Pfizer has discovered a new drug, elranatamab for the treatment of people with Relapsed or Refractory Multiple Myeloma (RRMM).
Elranatamab is a B-cell maturation antigen (BCMA)-CD3-targeted bispecific antibody (BsAb).
BCMA, which is widely expressed on the surface of MM, was the target of elranatamab's development. T-cells interact with and become activated by the CD3 receptor on their surface, killing myeloma cells.
The binding affinity of elranatamab for BCMA and CD3 has been engineered to elicit potent T-cell mediated anti-myeloma activity.
BsAbs are defined as a novel form of cancer immunotherapy that bind to and engage 2 different targets at once, and as one arm binds directly to specific antigens on cancer cells, the other arm binds to T-cells and brings both cell types together. The bsAb is delivered subcutaneously, which is more convenient than intravenous administration and may mitigate the risk of potential adverse events, such as cytokine release syndrome (CRS).
The Breakthrough Therapy Designation was based on findings from a 6-month follow-up of cohort A of MagnetisMM-3, a multicenter, phase 2 trial analyzing the safety and efficacy of elranatamab monotherapy in patients with RRMM. Patients received subcutaneous (SC) elranatamab 76 mg weekly with a 2-step-up priming dose regimen administered during the first week.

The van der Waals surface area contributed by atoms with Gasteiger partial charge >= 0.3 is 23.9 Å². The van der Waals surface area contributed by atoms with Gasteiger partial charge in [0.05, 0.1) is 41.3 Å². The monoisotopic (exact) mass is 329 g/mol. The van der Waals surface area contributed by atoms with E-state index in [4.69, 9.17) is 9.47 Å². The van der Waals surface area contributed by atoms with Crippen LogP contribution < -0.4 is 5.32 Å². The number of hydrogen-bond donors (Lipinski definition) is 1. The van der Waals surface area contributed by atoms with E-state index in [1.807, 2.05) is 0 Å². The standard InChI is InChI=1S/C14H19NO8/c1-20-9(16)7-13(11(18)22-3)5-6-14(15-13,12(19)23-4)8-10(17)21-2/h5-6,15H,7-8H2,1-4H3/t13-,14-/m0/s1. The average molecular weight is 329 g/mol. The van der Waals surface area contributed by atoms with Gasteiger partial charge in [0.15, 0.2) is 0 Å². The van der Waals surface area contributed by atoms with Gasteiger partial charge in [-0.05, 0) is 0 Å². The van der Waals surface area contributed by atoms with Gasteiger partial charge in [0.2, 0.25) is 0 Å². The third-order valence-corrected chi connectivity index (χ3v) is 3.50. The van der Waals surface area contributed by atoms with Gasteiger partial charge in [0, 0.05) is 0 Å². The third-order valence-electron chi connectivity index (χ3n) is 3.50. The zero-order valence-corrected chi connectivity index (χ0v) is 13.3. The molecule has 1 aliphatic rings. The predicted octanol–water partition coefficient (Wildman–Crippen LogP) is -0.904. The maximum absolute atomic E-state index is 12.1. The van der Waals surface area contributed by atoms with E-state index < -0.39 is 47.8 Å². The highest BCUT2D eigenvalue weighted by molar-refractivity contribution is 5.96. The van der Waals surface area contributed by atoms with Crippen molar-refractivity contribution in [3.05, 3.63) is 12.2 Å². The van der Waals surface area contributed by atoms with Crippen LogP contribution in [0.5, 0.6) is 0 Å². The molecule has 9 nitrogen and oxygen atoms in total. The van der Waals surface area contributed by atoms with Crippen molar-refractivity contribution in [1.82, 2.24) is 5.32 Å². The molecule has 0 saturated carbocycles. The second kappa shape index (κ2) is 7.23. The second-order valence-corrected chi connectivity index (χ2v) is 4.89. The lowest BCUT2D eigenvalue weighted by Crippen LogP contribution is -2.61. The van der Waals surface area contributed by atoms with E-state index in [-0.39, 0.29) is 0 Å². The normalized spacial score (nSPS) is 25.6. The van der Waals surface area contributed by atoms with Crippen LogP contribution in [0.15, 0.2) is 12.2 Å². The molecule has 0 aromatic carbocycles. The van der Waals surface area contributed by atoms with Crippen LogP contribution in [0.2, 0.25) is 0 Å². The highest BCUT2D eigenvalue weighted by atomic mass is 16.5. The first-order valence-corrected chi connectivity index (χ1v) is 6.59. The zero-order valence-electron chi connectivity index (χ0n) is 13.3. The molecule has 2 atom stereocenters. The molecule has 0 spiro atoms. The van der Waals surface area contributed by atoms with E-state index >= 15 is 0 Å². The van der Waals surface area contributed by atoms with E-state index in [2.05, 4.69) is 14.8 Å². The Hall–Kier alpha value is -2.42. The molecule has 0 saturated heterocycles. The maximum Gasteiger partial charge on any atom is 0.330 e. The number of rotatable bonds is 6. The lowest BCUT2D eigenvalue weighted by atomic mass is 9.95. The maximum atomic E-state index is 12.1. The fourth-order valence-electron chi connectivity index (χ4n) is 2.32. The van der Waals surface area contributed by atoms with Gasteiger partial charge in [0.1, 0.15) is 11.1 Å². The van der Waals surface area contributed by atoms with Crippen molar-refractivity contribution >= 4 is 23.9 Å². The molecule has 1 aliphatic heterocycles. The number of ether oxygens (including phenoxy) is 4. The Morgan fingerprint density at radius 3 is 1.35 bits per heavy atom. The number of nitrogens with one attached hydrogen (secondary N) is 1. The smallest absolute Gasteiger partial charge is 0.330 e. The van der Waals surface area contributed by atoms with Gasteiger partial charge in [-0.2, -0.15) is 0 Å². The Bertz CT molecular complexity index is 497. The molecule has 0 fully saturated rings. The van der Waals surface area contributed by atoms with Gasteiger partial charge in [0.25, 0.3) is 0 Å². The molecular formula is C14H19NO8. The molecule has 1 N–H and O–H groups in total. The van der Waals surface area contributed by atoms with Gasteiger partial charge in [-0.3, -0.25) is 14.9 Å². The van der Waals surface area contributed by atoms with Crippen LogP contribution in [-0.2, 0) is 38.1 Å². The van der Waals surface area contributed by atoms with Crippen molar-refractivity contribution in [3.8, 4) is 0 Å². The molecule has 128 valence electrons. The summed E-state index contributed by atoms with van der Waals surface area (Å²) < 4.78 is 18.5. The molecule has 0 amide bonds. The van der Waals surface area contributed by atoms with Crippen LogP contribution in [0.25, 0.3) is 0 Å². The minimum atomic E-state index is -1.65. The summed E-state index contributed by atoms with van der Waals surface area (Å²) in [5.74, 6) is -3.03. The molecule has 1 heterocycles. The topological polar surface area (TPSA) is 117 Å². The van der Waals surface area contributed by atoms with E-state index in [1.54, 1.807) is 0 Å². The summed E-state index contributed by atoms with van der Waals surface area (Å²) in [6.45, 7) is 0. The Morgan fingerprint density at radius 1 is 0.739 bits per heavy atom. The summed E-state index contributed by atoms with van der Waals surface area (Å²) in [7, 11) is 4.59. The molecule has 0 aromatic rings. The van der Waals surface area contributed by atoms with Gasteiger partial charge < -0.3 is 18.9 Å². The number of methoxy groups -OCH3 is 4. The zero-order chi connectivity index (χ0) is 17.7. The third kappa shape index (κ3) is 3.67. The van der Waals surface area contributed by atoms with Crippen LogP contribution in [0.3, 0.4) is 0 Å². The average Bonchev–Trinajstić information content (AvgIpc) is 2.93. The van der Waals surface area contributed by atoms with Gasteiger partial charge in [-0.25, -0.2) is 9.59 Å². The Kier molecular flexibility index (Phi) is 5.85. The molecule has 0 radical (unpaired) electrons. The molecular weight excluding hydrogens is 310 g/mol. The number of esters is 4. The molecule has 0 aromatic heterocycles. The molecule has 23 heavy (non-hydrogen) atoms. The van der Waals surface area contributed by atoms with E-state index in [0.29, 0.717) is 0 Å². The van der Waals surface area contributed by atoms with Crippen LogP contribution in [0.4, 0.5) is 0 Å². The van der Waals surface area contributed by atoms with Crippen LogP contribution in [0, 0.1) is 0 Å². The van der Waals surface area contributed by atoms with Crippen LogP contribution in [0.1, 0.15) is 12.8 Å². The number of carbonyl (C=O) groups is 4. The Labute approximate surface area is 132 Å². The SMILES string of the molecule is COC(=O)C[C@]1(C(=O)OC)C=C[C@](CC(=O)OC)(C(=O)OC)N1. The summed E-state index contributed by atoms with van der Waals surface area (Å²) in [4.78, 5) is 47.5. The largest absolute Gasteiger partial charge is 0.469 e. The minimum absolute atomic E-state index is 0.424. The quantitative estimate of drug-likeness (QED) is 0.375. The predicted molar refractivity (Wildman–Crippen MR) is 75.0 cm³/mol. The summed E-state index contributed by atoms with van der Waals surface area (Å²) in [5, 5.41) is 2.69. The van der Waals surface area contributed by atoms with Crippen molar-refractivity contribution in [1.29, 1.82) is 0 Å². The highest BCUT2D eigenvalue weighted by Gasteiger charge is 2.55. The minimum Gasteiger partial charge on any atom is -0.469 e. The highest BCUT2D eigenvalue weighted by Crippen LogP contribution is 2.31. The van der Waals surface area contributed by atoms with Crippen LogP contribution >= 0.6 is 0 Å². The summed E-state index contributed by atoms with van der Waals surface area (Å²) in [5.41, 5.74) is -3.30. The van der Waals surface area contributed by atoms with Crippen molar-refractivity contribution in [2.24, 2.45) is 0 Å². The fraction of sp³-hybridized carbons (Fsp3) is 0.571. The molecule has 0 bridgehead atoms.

The study found that elranatamab had a manageable safety profile. The most common treatment-emergent adverse event regardless of causality was CRS, with most cases being either grade 1 or grade 2.
Elranatamab is being studied both as a monotherapy and in conjunction with traditional or novel medicines in several patient populations, including those with newly diagnosed MM, double-class exposed illness, and RRMM. MagnetisMM-3 is a component of the MagnetisMM clinical research programme.
Elranatamab has also been granted Orphan Drug Designation by the FDA and the European Medicines Agency for the treatment of MM.